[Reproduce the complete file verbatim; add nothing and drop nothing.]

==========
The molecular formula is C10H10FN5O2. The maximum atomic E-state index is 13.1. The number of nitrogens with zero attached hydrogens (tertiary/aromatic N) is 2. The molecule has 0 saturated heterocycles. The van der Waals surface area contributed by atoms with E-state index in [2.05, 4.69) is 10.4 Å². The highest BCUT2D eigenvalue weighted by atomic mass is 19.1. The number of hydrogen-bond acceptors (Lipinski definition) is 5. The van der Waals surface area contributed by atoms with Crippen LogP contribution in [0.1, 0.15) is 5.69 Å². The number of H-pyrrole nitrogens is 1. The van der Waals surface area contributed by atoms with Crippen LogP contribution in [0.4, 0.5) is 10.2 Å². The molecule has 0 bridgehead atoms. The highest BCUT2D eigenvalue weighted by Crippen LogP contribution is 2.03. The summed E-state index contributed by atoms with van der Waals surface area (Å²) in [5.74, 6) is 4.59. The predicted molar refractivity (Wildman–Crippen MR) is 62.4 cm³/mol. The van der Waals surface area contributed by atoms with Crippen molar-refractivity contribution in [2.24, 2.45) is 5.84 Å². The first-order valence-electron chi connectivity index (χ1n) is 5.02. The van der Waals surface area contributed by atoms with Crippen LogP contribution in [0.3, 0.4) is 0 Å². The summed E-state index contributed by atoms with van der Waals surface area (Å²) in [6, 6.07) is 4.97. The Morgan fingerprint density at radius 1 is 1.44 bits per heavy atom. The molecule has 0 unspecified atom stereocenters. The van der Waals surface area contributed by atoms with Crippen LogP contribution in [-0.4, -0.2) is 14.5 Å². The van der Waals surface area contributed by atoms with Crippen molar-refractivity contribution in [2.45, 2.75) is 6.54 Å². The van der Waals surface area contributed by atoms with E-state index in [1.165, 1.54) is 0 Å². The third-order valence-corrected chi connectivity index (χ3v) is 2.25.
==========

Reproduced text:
The molecular formula is C10H10FN5O2. The maximum atomic E-state index is 13.1. The number of nitrogens with zero attached hydrogens (tertiary/aromatic N) is 2. The molecule has 0 saturated heterocycles. The van der Waals surface area contributed by atoms with E-state index in [2.05, 4.69) is 10.4 Å². The highest BCUT2D eigenvalue weighted by atomic mass is 19.1. The number of hydrogen-bond acceptors (Lipinski definition) is 5. The van der Waals surface area contributed by atoms with Crippen LogP contribution in [0.1, 0.15) is 5.69 Å². The number of H-pyrrole nitrogens is 1. The van der Waals surface area contributed by atoms with Crippen LogP contribution in [0.4, 0.5) is 10.2 Å². The molecule has 0 bridgehead atoms. The highest BCUT2D eigenvalue weighted by Crippen LogP contribution is 2.03. The summed E-state index contributed by atoms with van der Waals surface area (Å²) in [5.74, 6) is 4.59. The predicted molar refractivity (Wildman–Crippen MR) is 62.4 cm³/mol. The van der Waals surface area contributed by atoms with Crippen molar-refractivity contribution in [2.24, 2.45) is 5.84 Å². The first-order valence-electron chi connectivity index (χ1n) is 5.02. The van der Waals surface area contributed by atoms with Crippen LogP contribution in [0.3, 0.4) is 0 Å². The summed E-state index contributed by atoms with van der Waals surface area (Å²) in [6, 6.07) is 4.97. The Morgan fingerprint density at radius 1 is 1.44 bits per heavy atom. The molecule has 0 unspecified atom stereocenters. The van der Waals surface area contributed by atoms with Crippen LogP contribution in [-0.4, -0.2) is 14.5 Å². The van der Waals surface area contributed by atoms with Crippen molar-refractivity contribution in [2.45, 2.75) is 6.54 Å². The van der Waals surface area contributed by atoms with E-state index in [1.165, 1.54) is 0 Å². The third-order valence-corrected chi connectivity index (χ3v) is 2.25.